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Memorial Day Remembrance

May 29, 2017

Today, on this 47th Memorial Day, we remember those who gave their lives in the fight for freedom.  So I thought it was fitting to take a break from us and reflect on those that served our country in the military and, in so doing, sacrificed their lives for the greater good.

 

President Nixon designated Memorial Day as a federal holiday in 1971. But it was originally known as Decoration Day, established in 1868 by proclamation of General John A. Logan of the Grand Army of the Republic. He wanted to honor the 750,000 brave souls who gave their lives during the Civil War.   Since that time our country lost over 116,500 fighting in World War I, over 405,000 in World War II, 36,000 in the Korean War, 58,220 in Viet Nam, and almost 7,000 since 2001.  And before all that, 25,000 patriots lost their lives fighting in the Revolutionary War that led to the birth of our great nation, the United States of America.

 

I’d like to take a moment to put a few of the sacrifices into the context of our two families.   May God bless these souls, for which we have some record of their service and sacrifice during war time:

 

Sgt. Gerald E. Duffie,  United States Marine Corps.  Sgt. Duffie was a radio gunner in the South Pacific during World War II.  After two successful missions and commendations for his expert airmanship and courage in defeating the Japanese, his plane was shot down and he was killed February 10, 1944. He was twenty-four years old, first cousin and good friend to my late father, Robert Price. He’s buried in Arlington National Cemetery.

 

Sgt. Edward H. Bucceri, United States Army Air Corps.  Sgt. Bucceri was a member of the 351st Bomb Group stationed at RAF Polebrook, England during World War II.   Edward Bucceri was Bob’s uncle, and on the 70th anniversary of his death Bob wrote a beautiful and fitting tribute that recounts his uncle’s final mission that ended tragically in the North Sea just days before Christmas in 1943.  It is on Bob’s blog, The Lobster Shift, and has been re-posted today at  http://newsfrombobbucceri.blogspot.com/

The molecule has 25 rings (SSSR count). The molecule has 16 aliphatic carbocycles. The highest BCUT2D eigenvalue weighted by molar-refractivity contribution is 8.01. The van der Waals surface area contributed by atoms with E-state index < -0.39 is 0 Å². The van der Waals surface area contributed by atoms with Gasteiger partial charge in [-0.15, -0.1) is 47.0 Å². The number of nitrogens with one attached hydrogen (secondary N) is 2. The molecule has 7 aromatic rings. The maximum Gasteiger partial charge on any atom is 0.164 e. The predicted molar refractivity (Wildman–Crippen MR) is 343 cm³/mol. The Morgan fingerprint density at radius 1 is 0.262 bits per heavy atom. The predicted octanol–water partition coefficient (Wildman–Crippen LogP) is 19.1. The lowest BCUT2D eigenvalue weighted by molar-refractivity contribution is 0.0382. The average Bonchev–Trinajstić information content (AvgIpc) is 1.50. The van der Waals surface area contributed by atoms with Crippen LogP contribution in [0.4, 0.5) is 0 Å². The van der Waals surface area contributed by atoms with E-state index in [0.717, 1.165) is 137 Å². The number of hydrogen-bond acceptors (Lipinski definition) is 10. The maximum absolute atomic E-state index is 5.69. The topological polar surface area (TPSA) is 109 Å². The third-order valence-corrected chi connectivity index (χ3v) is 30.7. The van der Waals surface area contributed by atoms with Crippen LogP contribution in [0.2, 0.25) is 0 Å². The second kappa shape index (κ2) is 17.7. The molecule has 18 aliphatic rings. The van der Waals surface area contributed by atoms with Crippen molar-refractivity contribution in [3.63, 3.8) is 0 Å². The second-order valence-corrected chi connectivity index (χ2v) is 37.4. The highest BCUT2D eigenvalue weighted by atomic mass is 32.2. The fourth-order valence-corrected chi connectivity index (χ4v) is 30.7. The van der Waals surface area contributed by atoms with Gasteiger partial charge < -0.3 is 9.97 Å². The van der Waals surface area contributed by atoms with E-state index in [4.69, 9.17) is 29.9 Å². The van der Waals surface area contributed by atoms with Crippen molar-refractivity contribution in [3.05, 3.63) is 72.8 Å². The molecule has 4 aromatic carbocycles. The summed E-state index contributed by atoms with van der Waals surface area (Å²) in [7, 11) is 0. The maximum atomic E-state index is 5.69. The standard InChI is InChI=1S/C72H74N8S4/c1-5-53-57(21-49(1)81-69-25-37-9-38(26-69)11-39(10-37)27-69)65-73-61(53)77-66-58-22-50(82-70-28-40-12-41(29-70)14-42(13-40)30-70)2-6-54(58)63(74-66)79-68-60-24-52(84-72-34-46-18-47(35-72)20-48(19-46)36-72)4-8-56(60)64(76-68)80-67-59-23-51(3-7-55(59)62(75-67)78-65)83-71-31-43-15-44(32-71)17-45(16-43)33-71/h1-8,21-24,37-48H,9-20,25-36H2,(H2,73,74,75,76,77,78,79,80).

Cpl. William E. Reynolds, Company I, Sixth New York Heavy Artillery, United States Army.  From New Castle, Westchester County, Corporal Reynolds enlisted in 1862 at the age of twenty-nine.  He was wounded on May 30, 1864 in Cold Harbor, Virginia.  He died at the Judiciary Square Hospital in Washington, D.C. on July 6, 1864.

 

Pvt. George W. Reynolds, Company I, Seventeenth Connecticut Regiment Infantry, United States Army.   Young George was mustered in on August 25, 1862 as a private.  The regiment became part of the Eleventh Corps, stationed in Virginia.  On May 2, 1863, shortly before six o’clock in the evening when many of the Union troops had stacked their arms, were preparing supper and relaxing at day’s end, General “Stonewall” Jackson and his 25,000 Confederate troops attacked the flank of the Eleventh Corps.  Pvt. Reynolds was severely wounded during the fight and died on May 28, 1863, the only man in Company I to die at Chancellorsville.

 

Hobby Reynolds, Company H, Fifth New York Veterans Infantry, United States Army.  Hobby was initially mustered into the Eighty-Fourth Regiment New York Volunteer Infantry on August 20, 1861 and was wounded less than a month later at the Battle of Antietam.  He recuperated from that, and in June 1864 was transferred to Company H while it was in the thick of battle in Virginia.  Hobby was fatally wounded in an engagement at Weldon Rail Road in August and died of his wounds on October 18, 1864. 

 

Pvt. Benjamin Reynolds, Continental Army.  A young, unmarried farmer from South Salem, New York, Benjamin was at the Battle of Monmouth, was  part of a cohort of men assigned to protect the east side of the Hudson River and participated in the storming of Stony Point.  In 1779-1780, during the coldest winter of the eighteenth century, Benjamin’s regiment was assigned to winter camp at Morristown, New Jersey.   Here the soldiers had to build their own huts, drive packs of horses to Pennsylvania and wade through waist-deep snow to cut firewood for the camp’s hospital huts.  Many died of dysentery or fever.  Although no formal record of the circumstances surrounding Benjamin’s death in 1780 exists, it is believed that he succumbed to the harsh conditions at the winter camp.

 

These are just a few stories about the more than 1 million men and women that were lost to war since our great nation was established in 1776, and to whom we owe our freedom.

 

(The records of the Reynolds men, from my mother’s family lineage, are taken from Loyal to the Land: the History of a Greenwich, Connecticut Family, by Deborah Wing Ray and Gloria P. Stewart, 1990.  The military death statistics are from Wikipedia).

 

 

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